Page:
The speaker is a 79-year-old White man with a college education from Smith Center, Kansas;
he was recorded in 1967.
|Inf: Yes, Mr. Cook. I'd like to visit with you about something that happened in our county quite a number of years ago, in fact about 1872. A Dr. Higley uh, who was a medical doctor, come to our county, and homestead that year. And uh, he was a rather an eccentric, or a rather an interesting character. Did uh, prac-, he practiced uh, his profession among the early settlers of this county. One of his hobbies was writing poems, and among those poems that he wrote was uh, a poem with approximately five verses. And it was first called uh, "The Western Home."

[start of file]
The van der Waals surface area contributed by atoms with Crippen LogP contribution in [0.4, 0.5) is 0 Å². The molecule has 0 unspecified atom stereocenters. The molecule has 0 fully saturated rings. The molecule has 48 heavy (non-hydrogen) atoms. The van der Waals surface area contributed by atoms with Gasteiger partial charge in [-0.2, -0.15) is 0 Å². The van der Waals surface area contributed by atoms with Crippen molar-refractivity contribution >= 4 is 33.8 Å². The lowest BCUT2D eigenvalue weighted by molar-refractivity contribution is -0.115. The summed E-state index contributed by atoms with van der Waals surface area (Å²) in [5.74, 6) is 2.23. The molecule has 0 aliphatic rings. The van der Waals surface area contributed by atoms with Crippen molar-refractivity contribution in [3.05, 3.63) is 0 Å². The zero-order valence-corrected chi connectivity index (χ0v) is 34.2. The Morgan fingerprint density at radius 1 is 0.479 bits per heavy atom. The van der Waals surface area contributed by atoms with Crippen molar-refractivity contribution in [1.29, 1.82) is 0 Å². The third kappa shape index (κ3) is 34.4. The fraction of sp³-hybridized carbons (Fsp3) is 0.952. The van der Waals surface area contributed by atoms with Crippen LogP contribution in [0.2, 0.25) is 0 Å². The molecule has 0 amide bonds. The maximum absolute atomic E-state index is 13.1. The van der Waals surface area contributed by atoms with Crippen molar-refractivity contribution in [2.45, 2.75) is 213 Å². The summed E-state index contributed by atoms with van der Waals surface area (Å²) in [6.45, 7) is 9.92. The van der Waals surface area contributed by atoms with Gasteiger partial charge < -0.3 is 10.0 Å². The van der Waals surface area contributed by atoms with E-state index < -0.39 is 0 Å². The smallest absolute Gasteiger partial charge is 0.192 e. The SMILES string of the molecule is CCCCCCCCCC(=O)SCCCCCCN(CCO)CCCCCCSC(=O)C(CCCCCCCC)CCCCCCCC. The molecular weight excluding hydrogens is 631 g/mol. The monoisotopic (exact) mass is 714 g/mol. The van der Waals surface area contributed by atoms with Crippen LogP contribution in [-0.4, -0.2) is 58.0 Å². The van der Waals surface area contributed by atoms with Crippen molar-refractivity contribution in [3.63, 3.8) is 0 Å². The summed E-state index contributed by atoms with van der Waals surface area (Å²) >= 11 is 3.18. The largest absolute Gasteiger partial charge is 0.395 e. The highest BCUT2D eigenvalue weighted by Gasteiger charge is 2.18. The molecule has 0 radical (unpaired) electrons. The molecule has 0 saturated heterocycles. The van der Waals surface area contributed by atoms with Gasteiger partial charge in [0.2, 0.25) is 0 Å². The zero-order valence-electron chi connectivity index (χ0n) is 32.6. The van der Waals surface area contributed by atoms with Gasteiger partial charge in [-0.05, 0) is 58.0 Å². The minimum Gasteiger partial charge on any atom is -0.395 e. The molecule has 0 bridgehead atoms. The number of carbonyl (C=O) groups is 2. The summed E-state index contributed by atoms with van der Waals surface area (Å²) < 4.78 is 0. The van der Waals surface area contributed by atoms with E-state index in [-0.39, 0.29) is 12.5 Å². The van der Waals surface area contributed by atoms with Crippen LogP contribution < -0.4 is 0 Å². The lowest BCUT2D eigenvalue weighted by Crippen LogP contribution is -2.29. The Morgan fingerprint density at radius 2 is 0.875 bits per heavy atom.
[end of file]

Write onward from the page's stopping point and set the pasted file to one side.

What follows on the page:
He uh, let this poem lay around his house for a number of months, but took it down to his neighbor as he called him, his buddy, uh, Dan Kelley. And said, "Dan, eh, what do you think of this as a poem?" And uh, Mr. Kelley, who was an old bandmaster in the Civil War, read it over a number of times, hummed it, and he said, "Well, Doc, I believe I can uh, turn this poem into a song." And he did.
And he uh, took the poem home with him and uh, on a foolscap he wrote it out in the uh, notes. And uh, worked it over a number of times. And uh, his brother-in-law, uh, his two brother-in-laws, uh, Gene uh, Harlan and uh, Cal Harlan, had what they call an orchestra they played at uh, country dances. An' they took this uh, we might call it a piece of paper, foolscap, as we call it those times, and to a country dance. And it's first played in Keystone, uh, Township in Osborne County. It was just, county just south of Smith County. And it was quite popular at that time.